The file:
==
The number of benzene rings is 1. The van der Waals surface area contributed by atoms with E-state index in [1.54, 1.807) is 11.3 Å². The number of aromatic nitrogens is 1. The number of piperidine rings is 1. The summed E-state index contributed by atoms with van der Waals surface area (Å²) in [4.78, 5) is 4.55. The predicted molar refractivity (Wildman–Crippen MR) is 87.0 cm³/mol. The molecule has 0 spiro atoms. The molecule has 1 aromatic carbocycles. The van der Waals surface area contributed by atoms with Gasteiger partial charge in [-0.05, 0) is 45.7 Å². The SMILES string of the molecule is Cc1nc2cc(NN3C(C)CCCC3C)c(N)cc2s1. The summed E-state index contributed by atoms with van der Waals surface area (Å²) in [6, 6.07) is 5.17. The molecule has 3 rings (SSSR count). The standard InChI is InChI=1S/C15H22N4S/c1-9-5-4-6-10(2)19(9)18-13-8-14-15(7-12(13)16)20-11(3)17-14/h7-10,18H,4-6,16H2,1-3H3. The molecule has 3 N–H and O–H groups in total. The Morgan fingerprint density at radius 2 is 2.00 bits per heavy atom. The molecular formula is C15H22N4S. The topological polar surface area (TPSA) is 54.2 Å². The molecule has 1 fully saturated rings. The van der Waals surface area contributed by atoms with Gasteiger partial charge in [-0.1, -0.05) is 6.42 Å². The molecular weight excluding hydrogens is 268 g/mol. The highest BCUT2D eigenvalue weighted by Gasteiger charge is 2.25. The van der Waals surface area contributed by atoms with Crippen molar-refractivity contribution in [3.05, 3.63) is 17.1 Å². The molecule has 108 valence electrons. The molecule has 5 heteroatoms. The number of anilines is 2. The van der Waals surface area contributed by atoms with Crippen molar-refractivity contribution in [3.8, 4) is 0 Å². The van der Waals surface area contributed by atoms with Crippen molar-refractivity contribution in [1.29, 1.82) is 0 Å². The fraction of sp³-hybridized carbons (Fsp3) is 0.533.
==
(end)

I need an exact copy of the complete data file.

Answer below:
The number of benzene rings is 1. The van der Waals surface area contributed by atoms with E-state index in [1.54, 1.807) is 11.3 Å². The number of aromatic nitrogens is 1. The number of piperidine rings is 1. The summed E-state index contributed by atoms with van der Waals surface area (Å²) in [4.78, 5) is 4.55. The predicted molar refractivity (Wildman–Crippen MR) is 87.0 cm³/mol. The molecule has 0 spiro atoms. The molecule has 1 aromatic carbocycles. The van der Waals surface area contributed by atoms with Gasteiger partial charge in [-0.05, 0) is 45.7 Å². The SMILES string of the molecule is Cc1nc2cc(NN3C(C)CCCC3C)c(N)cc2s1. The summed E-state index contributed by atoms with van der Waals surface area (Å²) in [6, 6.07) is 5.17. The molecule has 3 rings (SSSR count). The standard InChI is InChI=1S/C15H22N4S/c1-9-5-4-6-10(2)19(9)18-13-8-14-15(7-12(13)16)20-11(3)17-14/h7-10,18H,4-6,16H2,1-3H3. The molecule has 3 N–H and O–H groups in total. The Morgan fingerprint density at radius 2 is 2.00 bits per heavy atom. The molecular formula is C15H22N4S. The topological polar surface area (TPSA) is 54.2 Å². The molecule has 1 fully saturated rings. The van der Waals surface area contributed by atoms with Gasteiger partial charge in [-0.1, -0.05) is 6.42 Å². The molecular weight excluding hydrogens is 268 g/mol. The highest BCUT2D eigenvalue weighted by Gasteiger charge is 2.25. The van der Waals surface area contributed by atoms with Crippen molar-refractivity contribution in [3.05, 3.63) is 17.1 Å². The molecule has 108 valence electrons. The molecule has 5 heteroatoms. The number of anilines is 2. The van der Waals surface area contributed by atoms with Crippen molar-refractivity contribution in [3.8, 4) is 0 Å². The van der Waals surface area contributed by atoms with Crippen molar-refractivity contribution in [1.29, 1.82) is 0 Å². The fraction of sp³-hybridized carbons (Fsp3) is 0.533.